Success beyond great ideas and good intentions

Business success beyond great ideas and good intentions

Business success has many meanings. The Guru 42 Universe uses stories and analogies inspired by first-hand experiences to illustrate the keys to success. The goal is to provoke thought and encourage actions that help you define business success for yourself.

Understanding success

In the early 1990s, I wrote a series of business lessons and lectures with the theme, "Beyond Great Ideas and Good Intentions." The inspiration for the theme was based on an argument I had with a coworker. I really admire the guy, and always thought of him as one of the best salespeople I have ever met. He had the unique ability to be very aggressive in his approach and presentations, without being annoying. People considered him very knowledgeable and respected his opinions.

The problem he had, and the reason for our argument, was his ability to stay focused. He was full of ideas. Too many ideas. He was starting too many new projects that he did not have time to follow up on tasks that were already in progress. His inability to follow up on everything he started was causing problems for the people around him who were taking the heat for his lack of follow up. I was trying to pick up the pieces of projects he did not have time to complete.

From the perspective of a friend and a colleague, I explained to him why he needed to better manage his time, and focus on completing what he has started before going off on new ones. He screamed at me in a rage, "I have a lot of ideas and a lot of good intentions." I infuriated him when I said, "that's the problem, you never get beyond the good ideas and good intentions." He became so mad at me he stormed out of a restaurant, jumped into his car, and took off squealing his tires laying rubber as he sped out of the parking lot.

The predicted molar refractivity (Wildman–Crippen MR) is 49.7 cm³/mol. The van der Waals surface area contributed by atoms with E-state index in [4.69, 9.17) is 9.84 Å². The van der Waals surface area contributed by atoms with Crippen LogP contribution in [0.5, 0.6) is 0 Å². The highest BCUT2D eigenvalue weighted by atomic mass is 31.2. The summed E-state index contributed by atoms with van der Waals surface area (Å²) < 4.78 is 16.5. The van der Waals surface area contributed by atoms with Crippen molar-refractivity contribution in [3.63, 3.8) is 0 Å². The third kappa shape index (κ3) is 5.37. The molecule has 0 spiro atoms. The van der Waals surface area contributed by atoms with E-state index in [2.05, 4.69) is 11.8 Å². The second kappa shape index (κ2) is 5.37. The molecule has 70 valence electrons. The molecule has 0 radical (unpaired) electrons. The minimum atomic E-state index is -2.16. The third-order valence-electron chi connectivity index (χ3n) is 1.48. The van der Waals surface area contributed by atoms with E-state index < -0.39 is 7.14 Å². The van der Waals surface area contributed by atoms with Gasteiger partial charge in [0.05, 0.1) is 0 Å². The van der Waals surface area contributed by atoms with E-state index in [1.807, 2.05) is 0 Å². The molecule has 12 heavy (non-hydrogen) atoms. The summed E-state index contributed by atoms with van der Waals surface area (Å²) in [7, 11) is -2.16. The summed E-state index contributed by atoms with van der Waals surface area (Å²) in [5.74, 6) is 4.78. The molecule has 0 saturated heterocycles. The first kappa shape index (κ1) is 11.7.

My friend eventually calmed down, and we stayed friends. I pushed him to see my point because I really respected him, and I wanted him to see how much more successful he could become if he could get better organized, and stay focused. My friend also concluded that his lack of focus was a major factor in him being so stressed out.

We both had a lot of good ideas and good intentions. The incident was a significant "ah huh" moment for me as well. I reflected on many people who I knew with great ideas and good intentions that never quite learned how to be successful. Success is going beyond great ideas and good intentions.

Success is technology integration without frustration.

I created this small business and technology series to help people embrace technology without fear of frustration. For aspiring technology professionals and business managers, these series prepare you for the challenges you face. For the computer end-user, I use analogies and telling stories to create a better understanding of the challenges involved with managing a computer network.

Oliver Wendell Holmes is given credit for the thought, "Man's mind once stretched never goes back to its original dimension."

That thought is ever so true when it comes to technology. We all know technology has changed how we do things, but until we stop and think about it, do we realize just how much it has?

To better understand the challenges involved with managing a computer network, let's take a brief look at the evolution of technology into our lives.

Information Technology goes mainstream

The generation known as the "baby boomers" were born between the years 1946 and 1964. The baby boomer generation were those who saw the birth of the information age with the IBM mainframes in the 1940s and 1950s. As the baby boomers were growing up, microcomputers began working their way into business offices in the 1970s and 1980s. In the 1990s the internet went commercial and the Microsoft GUI (graphical user interface) invade our offices.

The baby boomers grew up in a generation where the term paper trail, keeping a written record of your business transactions, was replaced with the strategy of managing information flow. During the era of the paper trail, the office manager made sure you had enough paper for your typewriter and file folders to file the completed paperwork. As businesses replaced paper files with tasks done on computers and stored on a hard drive, the role of the information manager became a critical part of a typical business environment.